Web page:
85th AMS Annual Meeting

Tuesday, 11 January 2005: 9:15 AM
Applications of lightning data: Past, present and future
Walter A. Lyons, FMA Research, Inc., Fort Collins, CO
Earth is struck by lightning more than a half billion times each year, with several times that number of discharges remaining within the clouds. Worldwide, lightning deaths, injuries and economic losses are comparable to or exceed the major “severe weather phenomena” that tend to garner greater public notice, and often higher research prominence. Though Benjamin Franklin’s pioneering research on the “electrical fluid” lead to practical basic lightning protection technologies more than two centuries ago, progress in understanding, measuring, predicting and warning against the lightning hazard has, until recently, been slow. Measurement technologies have slowly evolved since the first known lightning photographs in the 1880s. Lightning flash counters in the mid-20th century and coordinated airport observations of lightning and thunder for aviation were followed by increasingly advanced film, video and RF techniques for investigating the lightning discharge. But not until modern electronics allowed for the design, deployment and operation of regional CG lightning detection systems (LDS), did the natural variability of lightning characteristics begin to be understood, highlighting how little we know about the fundamental physical processes which control lightning. Why the marked land/ocean contrasts in lightning? Why do +CG flashes favor certain convective regimes and geographic regions? The motivation behind the proposed Houston Environmental Aerosol Thunderstorm (HEAT) Project will probe the extent and processes by which large cities significantly increase the lightning hazard to its population and vulnerable infrastructure. What can lightning tell about tropical storm intensification? Could atmospheric electrical activity serve as an indicator in large scale global climate change?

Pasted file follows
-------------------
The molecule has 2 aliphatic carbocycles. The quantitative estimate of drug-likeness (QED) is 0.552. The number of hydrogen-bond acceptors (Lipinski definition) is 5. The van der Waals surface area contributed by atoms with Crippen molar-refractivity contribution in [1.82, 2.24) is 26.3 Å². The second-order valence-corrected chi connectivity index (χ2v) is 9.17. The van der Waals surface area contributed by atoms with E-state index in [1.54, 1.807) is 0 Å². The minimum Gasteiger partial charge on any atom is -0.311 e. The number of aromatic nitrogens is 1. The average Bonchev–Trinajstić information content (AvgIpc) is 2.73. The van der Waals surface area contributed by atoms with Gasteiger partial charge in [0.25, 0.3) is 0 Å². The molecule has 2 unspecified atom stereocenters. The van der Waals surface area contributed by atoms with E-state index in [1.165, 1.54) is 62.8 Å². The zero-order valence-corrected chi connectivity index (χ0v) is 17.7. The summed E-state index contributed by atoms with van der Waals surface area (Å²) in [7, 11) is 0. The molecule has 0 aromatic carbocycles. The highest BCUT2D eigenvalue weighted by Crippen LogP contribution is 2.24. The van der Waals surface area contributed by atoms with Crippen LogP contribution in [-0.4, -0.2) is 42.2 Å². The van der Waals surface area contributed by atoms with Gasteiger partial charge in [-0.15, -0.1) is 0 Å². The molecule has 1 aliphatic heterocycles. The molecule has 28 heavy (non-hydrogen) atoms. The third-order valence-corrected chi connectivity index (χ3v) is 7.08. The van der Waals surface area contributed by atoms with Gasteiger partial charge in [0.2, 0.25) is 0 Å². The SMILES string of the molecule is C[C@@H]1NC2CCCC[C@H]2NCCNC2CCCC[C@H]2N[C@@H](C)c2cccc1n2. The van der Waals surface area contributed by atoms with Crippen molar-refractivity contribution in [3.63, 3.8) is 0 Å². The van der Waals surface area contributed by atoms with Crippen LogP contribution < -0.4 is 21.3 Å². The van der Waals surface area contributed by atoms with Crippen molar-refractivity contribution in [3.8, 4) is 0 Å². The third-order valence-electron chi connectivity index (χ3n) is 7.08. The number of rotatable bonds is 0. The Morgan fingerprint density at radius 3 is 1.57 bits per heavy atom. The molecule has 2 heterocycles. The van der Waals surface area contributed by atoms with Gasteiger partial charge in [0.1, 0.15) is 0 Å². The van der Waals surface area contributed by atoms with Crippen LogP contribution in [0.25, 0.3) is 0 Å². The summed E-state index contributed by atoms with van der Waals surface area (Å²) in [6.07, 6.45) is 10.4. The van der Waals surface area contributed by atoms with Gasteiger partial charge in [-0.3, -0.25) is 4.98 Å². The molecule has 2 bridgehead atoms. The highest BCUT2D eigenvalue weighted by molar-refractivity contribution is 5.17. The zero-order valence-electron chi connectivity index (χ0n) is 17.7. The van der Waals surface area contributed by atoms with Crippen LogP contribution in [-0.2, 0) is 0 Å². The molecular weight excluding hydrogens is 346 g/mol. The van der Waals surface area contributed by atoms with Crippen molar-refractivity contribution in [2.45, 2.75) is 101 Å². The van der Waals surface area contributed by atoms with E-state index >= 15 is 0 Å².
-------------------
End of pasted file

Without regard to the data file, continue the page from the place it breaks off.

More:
The advent of 3-D VHF lightning mapping systems combined with LDS networks for the first time quantifies “total lightning”. New measures, such as charge moment change, derived from ELF remote sensing, provide a new metric of the CG stroke. Such data should significantly enhance severe storm identification and warnings plus assist in aviation operations. Though in its early stages, assimilation of lightning data into forecast models shows promise. The quantification of boundary layer lightning NOx inputs may influence regional photochemical ozone modeling and forecasting. New discoveries of upward lightning from thunderstorm tops, plus lightning-induced stratospheric sprites, jets and trolls must be factored into the design and operation of proposed new, stratospheric high altitude airships and high speed civil transports. The use of real-time time lightning data to warn the public of impending hazards, secure vulnerable facilities, and diagnose other severe weather threats is rapidly emerging. Climatological uses of lightning data range from forensic/insurance claim verification, accident reconstruction and the design and siting of lightning-sensitive industrial and energy facilities. Research measurements from space (OTD, TRMM, FORTE, ROCSAT II) hopefully will pave the way for long-overdue operational geosynchronous global lightning monitoring.

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